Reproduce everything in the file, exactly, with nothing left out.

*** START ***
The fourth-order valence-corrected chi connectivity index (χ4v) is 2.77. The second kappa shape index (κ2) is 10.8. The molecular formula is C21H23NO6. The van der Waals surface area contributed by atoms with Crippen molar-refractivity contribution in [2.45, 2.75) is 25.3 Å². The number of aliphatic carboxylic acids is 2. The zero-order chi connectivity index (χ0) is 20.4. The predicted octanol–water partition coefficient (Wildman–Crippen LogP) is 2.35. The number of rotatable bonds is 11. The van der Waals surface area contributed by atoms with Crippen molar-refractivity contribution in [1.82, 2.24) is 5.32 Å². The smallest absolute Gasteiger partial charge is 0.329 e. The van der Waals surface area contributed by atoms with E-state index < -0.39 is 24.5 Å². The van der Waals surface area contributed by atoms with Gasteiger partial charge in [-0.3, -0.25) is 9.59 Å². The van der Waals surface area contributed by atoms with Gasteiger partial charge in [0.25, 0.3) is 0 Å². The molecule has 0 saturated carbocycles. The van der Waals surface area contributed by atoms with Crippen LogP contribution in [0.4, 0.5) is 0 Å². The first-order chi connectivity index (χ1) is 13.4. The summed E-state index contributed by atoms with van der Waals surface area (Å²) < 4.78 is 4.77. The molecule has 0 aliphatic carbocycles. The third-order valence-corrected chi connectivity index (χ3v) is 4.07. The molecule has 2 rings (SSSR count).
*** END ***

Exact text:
The fourth-order valence-corrected chi connectivity index (χ4v) is 2.77. The second kappa shape index (κ2) is 10.8. The molecular formula is C21H23NO6. The van der Waals surface area contributed by atoms with Crippen molar-refractivity contribution in [2.45, 2.75) is 25.3 Å². The number of aliphatic carboxylic acids is 2. The zero-order chi connectivity index (χ0) is 20.4. The predicted octanol–water partition coefficient (Wildman–Crippen LogP) is 2.35. The number of rotatable bonds is 11. The van der Waals surface area contributed by atoms with Crippen molar-refractivity contribution in [1.82, 2.24) is 5.32 Å². The smallest absolute Gasteiger partial charge is 0.329 e. The van der Waals surface area contributed by atoms with E-state index < -0.39 is 24.5 Å². The van der Waals surface area contributed by atoms with Gasteiger partial charge in [-0.3, -0.25) is 9.59 Å². The van der Waals surface area contributed by atoms with Gasteiger partial charge in [0.25, 0.3) is 0 Å². The molecule has 0 saturated carbocycles. The van der Waals surface area contributed by atoms with Crippen LogP contribution in [0.4, 0.5) is 0 Å². The first-order chi connectivity index (χ1) is 13.4. The summed E-state index contributed by atoms with van der Waals surface area (Å²) < 4.78 is 4.77. The molecule has 0 aliphatic carbocycles. The third-order valence-corrected chi connectivity index (χ3v) is 4.07. The molecule has 2 rings (SSSR count).